As indicated above the use of the terms 'reproduction' and 'copy' has often been blurred in discussions and it is therefore reasonable to consider them together. However the definition of 'copy' for libraries impacts directly on their operation in the context of sections 49 and 50 of the Act.

Within the scope of the definition of 'copy' as provided in s.10 which relates to 'cinematograph films' it specifically states 'any article or thing'. Based on the agreement that temporary digital copies are not considered to be a reproduction the same arguments would hold for copies. That is if stored in 'a non-permanent medium such as electronic memory' it is not considered to be a 'copy'.

Jurisdiction of the copyright Tribunal

CAUL considers it to be vital that there is an independent forum for the resolution of disputes which relate to collective licensing. It is also considered essential that the Copyright Tribunal is mindful of the necessity for efficient and timely resolution of issues. The current case before the Copyright Tribunal involving the AV-CC and CAL on the issue of electronic reserve collections is a prime example of how the efficient use of technology can be hampered for years and copyright owners disadvantaged through tardy resolution of issues.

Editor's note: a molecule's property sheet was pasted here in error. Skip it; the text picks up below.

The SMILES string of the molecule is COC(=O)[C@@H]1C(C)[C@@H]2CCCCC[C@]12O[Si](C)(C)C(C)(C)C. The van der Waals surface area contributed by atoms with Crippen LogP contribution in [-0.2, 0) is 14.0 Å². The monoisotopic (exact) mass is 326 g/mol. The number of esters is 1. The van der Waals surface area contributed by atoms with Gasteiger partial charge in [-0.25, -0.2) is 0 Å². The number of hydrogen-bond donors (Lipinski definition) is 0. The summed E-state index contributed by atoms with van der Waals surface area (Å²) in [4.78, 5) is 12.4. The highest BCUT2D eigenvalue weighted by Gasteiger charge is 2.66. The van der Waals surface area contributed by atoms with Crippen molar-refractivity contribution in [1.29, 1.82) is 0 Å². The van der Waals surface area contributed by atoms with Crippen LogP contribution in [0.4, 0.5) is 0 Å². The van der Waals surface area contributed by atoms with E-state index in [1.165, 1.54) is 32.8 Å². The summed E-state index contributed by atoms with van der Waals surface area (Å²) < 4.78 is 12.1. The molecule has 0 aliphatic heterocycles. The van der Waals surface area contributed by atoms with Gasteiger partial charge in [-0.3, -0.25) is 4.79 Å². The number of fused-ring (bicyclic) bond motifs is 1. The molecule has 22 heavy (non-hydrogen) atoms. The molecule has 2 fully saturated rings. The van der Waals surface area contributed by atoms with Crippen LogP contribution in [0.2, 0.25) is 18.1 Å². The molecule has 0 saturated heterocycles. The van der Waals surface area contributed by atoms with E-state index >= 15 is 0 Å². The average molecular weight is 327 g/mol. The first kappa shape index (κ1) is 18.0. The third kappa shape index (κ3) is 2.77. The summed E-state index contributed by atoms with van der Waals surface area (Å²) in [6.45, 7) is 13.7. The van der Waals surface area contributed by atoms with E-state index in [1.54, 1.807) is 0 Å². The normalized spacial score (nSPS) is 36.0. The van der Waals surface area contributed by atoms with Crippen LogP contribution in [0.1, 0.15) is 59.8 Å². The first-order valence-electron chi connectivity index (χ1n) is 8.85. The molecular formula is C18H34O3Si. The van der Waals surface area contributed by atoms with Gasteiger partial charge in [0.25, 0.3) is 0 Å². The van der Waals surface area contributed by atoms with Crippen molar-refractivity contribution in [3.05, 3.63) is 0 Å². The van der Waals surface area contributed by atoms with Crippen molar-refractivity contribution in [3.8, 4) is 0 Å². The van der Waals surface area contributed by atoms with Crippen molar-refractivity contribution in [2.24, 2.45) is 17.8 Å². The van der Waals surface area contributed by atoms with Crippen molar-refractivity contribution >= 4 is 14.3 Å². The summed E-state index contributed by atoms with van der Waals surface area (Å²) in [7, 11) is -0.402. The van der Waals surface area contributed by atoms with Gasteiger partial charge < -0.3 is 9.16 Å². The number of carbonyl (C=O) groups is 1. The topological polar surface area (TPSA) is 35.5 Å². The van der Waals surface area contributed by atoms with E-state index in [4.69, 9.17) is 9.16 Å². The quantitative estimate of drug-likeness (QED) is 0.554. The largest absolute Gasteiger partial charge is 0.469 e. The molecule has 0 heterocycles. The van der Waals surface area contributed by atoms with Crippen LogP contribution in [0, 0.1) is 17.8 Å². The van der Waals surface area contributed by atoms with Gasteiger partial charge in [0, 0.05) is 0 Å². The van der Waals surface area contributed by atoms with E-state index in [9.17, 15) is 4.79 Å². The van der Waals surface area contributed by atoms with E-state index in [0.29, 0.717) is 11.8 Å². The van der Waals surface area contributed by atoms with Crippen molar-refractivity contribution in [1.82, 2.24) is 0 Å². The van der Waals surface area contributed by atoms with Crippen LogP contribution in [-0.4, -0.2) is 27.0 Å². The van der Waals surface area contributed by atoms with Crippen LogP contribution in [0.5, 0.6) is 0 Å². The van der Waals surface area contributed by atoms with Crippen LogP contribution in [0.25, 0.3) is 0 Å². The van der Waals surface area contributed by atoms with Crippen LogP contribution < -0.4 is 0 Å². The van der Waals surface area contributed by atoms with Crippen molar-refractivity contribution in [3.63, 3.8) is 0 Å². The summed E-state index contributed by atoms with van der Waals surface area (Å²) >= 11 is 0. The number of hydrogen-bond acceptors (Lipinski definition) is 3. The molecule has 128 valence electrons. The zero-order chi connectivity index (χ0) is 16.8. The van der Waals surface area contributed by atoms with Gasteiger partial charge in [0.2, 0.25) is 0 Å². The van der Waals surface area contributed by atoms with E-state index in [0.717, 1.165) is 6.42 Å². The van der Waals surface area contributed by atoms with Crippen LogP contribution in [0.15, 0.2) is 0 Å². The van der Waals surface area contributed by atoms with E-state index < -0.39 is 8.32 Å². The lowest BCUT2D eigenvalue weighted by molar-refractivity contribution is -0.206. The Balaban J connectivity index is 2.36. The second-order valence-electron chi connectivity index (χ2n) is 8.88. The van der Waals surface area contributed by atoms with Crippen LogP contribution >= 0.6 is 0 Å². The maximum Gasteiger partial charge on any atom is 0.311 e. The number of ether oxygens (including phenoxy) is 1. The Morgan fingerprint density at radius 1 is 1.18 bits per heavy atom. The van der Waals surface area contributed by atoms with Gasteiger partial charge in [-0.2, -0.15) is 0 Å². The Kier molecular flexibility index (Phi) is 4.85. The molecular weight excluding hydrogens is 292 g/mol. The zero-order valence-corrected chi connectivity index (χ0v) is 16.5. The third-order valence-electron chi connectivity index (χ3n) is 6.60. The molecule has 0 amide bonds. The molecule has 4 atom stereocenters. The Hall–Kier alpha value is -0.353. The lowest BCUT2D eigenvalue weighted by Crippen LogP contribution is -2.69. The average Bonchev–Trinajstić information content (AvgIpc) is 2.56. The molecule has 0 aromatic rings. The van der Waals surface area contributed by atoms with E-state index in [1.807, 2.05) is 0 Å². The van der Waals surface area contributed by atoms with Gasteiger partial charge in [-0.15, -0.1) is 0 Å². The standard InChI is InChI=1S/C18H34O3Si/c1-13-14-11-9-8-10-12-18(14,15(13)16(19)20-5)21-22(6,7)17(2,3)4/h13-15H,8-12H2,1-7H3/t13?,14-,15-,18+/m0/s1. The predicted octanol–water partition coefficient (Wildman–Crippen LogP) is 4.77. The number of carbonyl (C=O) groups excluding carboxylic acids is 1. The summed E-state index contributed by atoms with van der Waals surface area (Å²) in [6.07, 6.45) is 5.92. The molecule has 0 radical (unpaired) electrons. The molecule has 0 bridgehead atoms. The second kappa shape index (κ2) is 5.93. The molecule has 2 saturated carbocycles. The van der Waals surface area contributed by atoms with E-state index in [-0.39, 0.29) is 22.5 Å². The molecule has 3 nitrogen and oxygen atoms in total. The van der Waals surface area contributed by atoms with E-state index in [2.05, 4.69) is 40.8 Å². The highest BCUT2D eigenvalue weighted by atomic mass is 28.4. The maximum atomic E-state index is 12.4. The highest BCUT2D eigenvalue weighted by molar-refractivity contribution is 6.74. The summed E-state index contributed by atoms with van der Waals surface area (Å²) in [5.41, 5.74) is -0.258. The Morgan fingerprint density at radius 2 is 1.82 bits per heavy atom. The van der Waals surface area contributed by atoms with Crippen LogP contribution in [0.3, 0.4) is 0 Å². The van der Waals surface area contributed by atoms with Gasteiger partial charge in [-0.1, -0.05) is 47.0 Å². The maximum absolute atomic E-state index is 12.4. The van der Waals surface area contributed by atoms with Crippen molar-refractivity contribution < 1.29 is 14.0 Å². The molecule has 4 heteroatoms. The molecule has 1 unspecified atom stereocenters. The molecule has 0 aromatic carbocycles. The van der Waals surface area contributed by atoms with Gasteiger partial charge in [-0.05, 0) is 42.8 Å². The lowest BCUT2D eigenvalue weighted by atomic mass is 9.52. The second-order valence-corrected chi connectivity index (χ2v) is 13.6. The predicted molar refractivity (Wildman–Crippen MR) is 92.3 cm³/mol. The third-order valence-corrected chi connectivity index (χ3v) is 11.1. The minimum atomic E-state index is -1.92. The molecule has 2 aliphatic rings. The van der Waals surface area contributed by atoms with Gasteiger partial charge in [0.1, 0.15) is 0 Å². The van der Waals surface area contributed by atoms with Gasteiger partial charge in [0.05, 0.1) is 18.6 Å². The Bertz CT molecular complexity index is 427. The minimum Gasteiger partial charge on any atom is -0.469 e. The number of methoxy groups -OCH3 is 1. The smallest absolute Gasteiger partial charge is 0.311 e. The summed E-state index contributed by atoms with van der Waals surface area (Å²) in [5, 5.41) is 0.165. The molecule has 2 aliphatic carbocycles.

While CAUL supports the proposal that the Copyright Tribunal should have jurisdiction over all collectively administered licensing schemes, issues of processes and timing need to be addressed.

Public Performance by means of a receiving device

It is anticipated that the new right of communication proposed in the Digital Agenda reforms will define what constitutes a public performance with new forms of electronic delivery. Within this context CAUL strongly supports the recommendation by the CLRC in its report on 'Computer Software Protection' that a screen display does not, by itself, constitute a public performance.

The exceptions outlined in SS199 (1)(2)(3) provide a means for reasonable access to copyright material within certain boundaries so that copyright owners are not disadvantaged. In any consideration for broadening the definition of 'broadcast' it is essential that the balance provided by the current exceptions is retained.

Untraceable owners of copyright